The United States Court of Appeals for the Fourth Circuit ruled that a disabled Florida resident has standing to sue a Maryland hotel under the Americans with Disabilities Act (“ADA”), despite that Florida resident (the  “plaintiff” ) never intending to stay at the hotel.

In Laufer v. Naranda Hotels, LLC,the plaintiff alleged that Naranda Hotels, LLC (“Naranda”) violated Title III of the ADA because a third-party hotel reservation website did not provide sufficient information regarding the accessibility of Naranda’s hotel rooms.  The plaintiff argued that Naranda violated the “Hotel Reservation Regulation,” 28 C.F.R. §36.302(e)(1)(ii), which concerns the responsibilities of a hotel owner “with respect to reservations made by any means, including . . . through a third party.”

The United States District Court for the District of Maryland ruled that the plaintiff lacked standing to sue because her travel plans were too indefinite to establish an injury, and dismissed the lawsuit.

On appeal, the Fourth Circuit noted that the plaintiff is a “self-professed ‘tester’ who has filed hundreds of similar lawsuits throughout the country,” who visited third-party hotel reservation websites only to ascertain whether the sites satisfied the ADA, the Hotel Reservation Regulation and the plaintiff’s needs.

The Fourth Circuit reversed the district court, holding that the plaintiff’s allegations of informational injury, i.e., that violations of the Hotel Reservation Regulation deprived the plaintiff of the information required to make meaningful choices for travel, established the plaintiff’s standing to sue.  In so doing, the Fourth Circuit rejected contrary District of Maryland case law and contrary case law from other district and circuit courts.  The Fourth Circuit concluded that the plaintiff’s allegation of informational injury was sufficient to confer standing because she alleged that she failed to obtain information that must be publicly disclosed pursuant to a statute.  

The Fourth Circuit’s ruling conflicts with rulings from the Second, Fifth, and Tenth Circuit Courts, which have held that plaintiffs lacked standing where they failed to sufficiently allege or prove an intention to book hotel rooms. The Fourth Circuit’s ruling aligns with decisions of the First and Eleventh Circuit Courts, both of which held that plaintiffs need not intend to stay at the hotel that committed the alleged violation in order to possess standing to sue. Laufer was the plaintiff not only in the Naranda case in the Fourth Circuit, but also in the cases from the First, Fifth, Tenth, and Eleventh Circuits.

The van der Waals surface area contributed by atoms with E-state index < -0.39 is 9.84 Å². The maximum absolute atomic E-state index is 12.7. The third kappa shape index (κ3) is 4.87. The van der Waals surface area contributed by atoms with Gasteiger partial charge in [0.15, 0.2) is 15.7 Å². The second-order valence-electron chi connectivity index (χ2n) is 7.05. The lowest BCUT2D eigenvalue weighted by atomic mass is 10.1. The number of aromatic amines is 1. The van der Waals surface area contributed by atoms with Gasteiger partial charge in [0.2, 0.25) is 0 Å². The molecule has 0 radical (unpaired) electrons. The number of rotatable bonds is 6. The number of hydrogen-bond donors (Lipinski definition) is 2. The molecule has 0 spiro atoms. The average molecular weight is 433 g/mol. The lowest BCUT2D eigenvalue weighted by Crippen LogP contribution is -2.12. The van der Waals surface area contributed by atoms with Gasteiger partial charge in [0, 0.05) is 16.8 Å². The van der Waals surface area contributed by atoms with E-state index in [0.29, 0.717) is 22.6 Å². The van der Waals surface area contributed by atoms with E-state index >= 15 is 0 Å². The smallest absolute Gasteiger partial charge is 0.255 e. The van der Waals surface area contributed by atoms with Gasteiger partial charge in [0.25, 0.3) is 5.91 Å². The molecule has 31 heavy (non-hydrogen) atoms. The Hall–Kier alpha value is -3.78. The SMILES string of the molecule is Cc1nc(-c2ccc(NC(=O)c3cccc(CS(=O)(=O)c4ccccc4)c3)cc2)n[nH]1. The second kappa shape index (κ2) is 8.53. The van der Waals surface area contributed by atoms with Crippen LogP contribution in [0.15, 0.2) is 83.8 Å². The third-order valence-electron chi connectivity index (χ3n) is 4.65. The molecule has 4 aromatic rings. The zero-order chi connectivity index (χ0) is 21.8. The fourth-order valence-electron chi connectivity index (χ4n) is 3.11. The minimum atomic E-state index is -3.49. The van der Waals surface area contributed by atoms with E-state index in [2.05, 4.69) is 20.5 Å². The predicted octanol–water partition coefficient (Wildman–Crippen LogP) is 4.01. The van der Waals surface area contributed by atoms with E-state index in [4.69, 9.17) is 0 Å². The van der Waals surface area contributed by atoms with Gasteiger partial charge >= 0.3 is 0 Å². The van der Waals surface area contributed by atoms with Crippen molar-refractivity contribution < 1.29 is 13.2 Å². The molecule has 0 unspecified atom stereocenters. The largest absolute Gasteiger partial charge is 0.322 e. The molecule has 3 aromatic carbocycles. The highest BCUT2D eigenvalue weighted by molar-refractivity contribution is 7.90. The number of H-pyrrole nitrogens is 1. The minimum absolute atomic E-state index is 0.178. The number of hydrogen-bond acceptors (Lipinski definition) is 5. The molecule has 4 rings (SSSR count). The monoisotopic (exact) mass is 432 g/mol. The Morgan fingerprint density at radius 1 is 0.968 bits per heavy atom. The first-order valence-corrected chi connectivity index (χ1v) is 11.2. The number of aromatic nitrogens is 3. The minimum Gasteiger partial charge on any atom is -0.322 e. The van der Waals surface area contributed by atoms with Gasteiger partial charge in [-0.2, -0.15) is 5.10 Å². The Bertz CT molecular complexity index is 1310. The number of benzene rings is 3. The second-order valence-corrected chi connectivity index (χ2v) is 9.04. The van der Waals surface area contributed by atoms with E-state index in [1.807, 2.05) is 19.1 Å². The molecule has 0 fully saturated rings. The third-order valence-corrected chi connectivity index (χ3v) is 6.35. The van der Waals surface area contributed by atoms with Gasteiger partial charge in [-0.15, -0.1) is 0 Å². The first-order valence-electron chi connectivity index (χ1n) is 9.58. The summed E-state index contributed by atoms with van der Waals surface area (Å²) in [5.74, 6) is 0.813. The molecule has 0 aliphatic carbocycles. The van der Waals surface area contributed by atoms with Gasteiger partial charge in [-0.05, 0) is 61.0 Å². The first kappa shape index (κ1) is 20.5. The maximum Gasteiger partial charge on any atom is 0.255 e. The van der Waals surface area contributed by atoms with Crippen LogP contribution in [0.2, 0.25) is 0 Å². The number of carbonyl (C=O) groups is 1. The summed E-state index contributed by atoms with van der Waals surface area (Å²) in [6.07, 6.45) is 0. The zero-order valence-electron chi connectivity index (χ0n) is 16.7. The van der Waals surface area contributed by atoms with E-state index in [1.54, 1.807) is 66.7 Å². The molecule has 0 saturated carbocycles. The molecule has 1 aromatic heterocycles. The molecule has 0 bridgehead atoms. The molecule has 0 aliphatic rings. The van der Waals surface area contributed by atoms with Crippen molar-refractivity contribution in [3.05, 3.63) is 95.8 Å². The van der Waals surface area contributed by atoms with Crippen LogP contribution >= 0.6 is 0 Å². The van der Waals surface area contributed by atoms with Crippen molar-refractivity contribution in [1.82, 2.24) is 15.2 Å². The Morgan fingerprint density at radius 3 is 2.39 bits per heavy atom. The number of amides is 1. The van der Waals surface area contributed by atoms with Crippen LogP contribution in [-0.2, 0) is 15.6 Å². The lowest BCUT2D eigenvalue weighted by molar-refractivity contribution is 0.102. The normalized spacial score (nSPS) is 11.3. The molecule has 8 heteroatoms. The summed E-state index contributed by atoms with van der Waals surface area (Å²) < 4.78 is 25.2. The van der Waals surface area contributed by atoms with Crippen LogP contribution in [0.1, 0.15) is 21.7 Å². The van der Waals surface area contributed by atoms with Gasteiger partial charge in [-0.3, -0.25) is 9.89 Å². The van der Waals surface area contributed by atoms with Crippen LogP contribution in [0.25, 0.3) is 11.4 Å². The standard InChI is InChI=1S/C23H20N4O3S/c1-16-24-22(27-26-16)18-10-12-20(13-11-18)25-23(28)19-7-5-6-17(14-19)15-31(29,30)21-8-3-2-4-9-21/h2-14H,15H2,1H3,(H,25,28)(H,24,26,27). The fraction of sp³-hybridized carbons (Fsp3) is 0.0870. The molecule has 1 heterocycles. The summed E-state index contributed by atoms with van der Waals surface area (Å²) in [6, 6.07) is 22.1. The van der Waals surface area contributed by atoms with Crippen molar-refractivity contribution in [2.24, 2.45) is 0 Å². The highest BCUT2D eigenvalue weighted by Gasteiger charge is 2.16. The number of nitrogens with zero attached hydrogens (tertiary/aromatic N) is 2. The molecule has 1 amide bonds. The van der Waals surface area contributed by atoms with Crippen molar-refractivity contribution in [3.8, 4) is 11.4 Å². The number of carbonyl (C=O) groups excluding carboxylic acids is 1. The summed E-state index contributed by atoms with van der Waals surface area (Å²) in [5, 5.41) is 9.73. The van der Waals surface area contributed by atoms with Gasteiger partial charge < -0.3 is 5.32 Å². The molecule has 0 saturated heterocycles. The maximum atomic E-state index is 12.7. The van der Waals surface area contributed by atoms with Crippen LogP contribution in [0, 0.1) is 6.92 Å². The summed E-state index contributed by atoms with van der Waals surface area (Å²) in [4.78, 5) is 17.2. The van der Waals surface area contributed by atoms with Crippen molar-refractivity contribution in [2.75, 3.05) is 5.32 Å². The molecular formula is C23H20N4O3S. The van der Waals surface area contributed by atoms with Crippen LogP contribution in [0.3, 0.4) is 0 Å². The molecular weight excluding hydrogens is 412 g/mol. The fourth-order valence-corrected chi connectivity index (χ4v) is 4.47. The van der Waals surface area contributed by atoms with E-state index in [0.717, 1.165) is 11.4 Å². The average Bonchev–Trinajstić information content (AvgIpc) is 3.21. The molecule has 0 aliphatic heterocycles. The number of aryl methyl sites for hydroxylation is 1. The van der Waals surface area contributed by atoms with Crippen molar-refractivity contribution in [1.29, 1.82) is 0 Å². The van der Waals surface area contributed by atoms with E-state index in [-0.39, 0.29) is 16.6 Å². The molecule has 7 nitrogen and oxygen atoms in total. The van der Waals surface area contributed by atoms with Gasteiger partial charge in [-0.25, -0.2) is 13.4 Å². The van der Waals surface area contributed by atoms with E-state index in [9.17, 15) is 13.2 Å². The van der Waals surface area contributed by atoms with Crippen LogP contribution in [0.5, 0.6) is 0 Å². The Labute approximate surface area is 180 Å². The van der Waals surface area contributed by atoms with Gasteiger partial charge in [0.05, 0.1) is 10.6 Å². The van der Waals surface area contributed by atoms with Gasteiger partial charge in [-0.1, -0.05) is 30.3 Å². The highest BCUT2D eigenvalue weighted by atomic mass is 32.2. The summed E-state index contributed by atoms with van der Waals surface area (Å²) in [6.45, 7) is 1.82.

Although this decision binds federal courts in Maryland, North Carolina, South Carolina, Virginia, and West Virginia, other district courts will remain bound by their respective Circuit Court’s precedent. This decision will likely encourage forum-shopping by plaintiffs, who will undoubtedly try to avoid unfavorable courts.

Acheson Hotels, LLC, the defendant bound by the First Circuit’s adverse decision involving the same plaintiff in the Naranda case, petitioned the Supreme Court of the United States for review of the exact question of whether a tester has Article III standing to challenge a place of public accommodation’s failure to provide information on its website, despite lacking any intention of visiting. A number of amici curaie supported Acheson Hotels, LLC’s cert petition, including the United States Chamber of Commerce. On March 27, 2023, the Supreme Court granted Acheson Hotel, LLC’s petition.  Argument is expected during the next term, which begins in October.  

The legal landscape involving digital accessibility claims changes quickly as courts are called on to apply laws and legal principles established before the internet was used for daily activities.  Attorneys in Ballard Spahr’s Accessibility Group regularly advise clients on digital accessibility matters in the quickly changing legal environment. Not only do we represent clients in connection with litigation relating to digital accessibility, we also draft and review digital accessibility policies and procedures, providing clients with advice to avoid litigation.